LCCI calls for abolition of fixed electricity charges
Besides, Lagos State Electricity Board has put electricity demand in the state at 10,000mw, which is more than the average 4,000mw, being currently generated in the country.
This is however LCCI’s support for the Senate’s call on the National Electricity Regulatory Commission (NERC) to stop what they described conspiracy to rip off innocent customers despite epileptic supply of electricity to their homes and business premises.
The Director-General of the chamber, Muda Yusuf, while speaking with journalist at the sideline of the seminar/exhibition of the power sector group of LCCI on Tuesday, said that businesses across all sub-sectors are increasingly lamenting the rising cost of energy, which has pushed up their operating costs and prevented many of them from making remarkable profits in recent times.
Yusuf said that the major challenge of electricity consumers besides inadequate power supply was the contentious issue monthly fixed charges imposed on consumers by the electricity distribution companies.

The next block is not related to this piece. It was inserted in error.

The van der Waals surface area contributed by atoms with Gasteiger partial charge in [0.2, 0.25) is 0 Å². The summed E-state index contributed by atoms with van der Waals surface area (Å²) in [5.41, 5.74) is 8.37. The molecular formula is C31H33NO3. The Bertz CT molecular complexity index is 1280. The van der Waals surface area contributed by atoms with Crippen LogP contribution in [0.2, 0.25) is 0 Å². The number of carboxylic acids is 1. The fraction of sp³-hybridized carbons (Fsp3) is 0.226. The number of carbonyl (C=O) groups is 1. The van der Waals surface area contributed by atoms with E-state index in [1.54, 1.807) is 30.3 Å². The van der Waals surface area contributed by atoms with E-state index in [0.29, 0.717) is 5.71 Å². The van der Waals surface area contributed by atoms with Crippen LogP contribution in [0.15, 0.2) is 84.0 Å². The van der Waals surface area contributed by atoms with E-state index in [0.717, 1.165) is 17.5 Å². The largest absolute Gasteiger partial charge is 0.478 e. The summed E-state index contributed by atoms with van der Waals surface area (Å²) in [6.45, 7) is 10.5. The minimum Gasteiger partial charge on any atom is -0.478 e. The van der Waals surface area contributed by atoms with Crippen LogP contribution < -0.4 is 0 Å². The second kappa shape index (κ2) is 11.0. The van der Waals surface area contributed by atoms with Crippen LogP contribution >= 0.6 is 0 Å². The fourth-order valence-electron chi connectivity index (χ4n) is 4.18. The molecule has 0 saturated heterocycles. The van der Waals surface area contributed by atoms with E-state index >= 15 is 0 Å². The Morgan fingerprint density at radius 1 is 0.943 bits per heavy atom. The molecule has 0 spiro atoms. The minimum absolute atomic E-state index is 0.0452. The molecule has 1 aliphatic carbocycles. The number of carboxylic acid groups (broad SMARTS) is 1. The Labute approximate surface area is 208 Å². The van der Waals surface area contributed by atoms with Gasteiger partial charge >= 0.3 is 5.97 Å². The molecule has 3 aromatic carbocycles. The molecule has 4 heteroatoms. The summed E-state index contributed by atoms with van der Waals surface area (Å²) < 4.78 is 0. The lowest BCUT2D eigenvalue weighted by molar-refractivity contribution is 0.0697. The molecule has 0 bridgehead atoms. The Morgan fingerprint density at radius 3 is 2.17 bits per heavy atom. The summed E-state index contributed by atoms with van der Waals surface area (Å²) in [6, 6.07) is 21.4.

According to him, the fixed charge on consumers by the Distribution Companies have been a heavy financial burden on industrialists in the state.
He said: “We highly support the Senate’s plea for abolishment of fixed charges. It is unfair for the distribution companies to ask consumers to pay for services not rendered to them. I think it should be abolished to reduce the burden of electricity charges on consumers”.
Speaking at the event, the President of LCCI, Remi Bello said that the theme of the seminar titled: “Embedded Power Generation and the Economy” was germane at this critical stage of the nation’s economy, knowing that the increased generation and distribution of power play a significant role in the development of the economy.
Bello said that the country can truly be an investors’ haven if the issues around the power sector are holistically addressed.
He stated: “We expect to see government provide an enabling environment for private sector investments in the embedded power generation sector. The sector has witnessed myriads of limiting factors like poor gas supply, huge legacy debts and poor access to credit. Presently, the NERC’s embedded power regulation allows an independent power producer to embed power within the network of the local distribution company without going through the trouble of connecting to the transmission network.
“Facing current realities, governments alone cannot fill the power supply and demand gaps in the country. The private sector empowered and attracted to actively participate in power generation”.
He added that the effort of the Lagos State Government in its captive power initiatives was timely with its redemptive values to the power sector, at least in the state.
He advised that the whole process of power generation and distribution should be made sustainable while also ensuring operational and regulatory framework.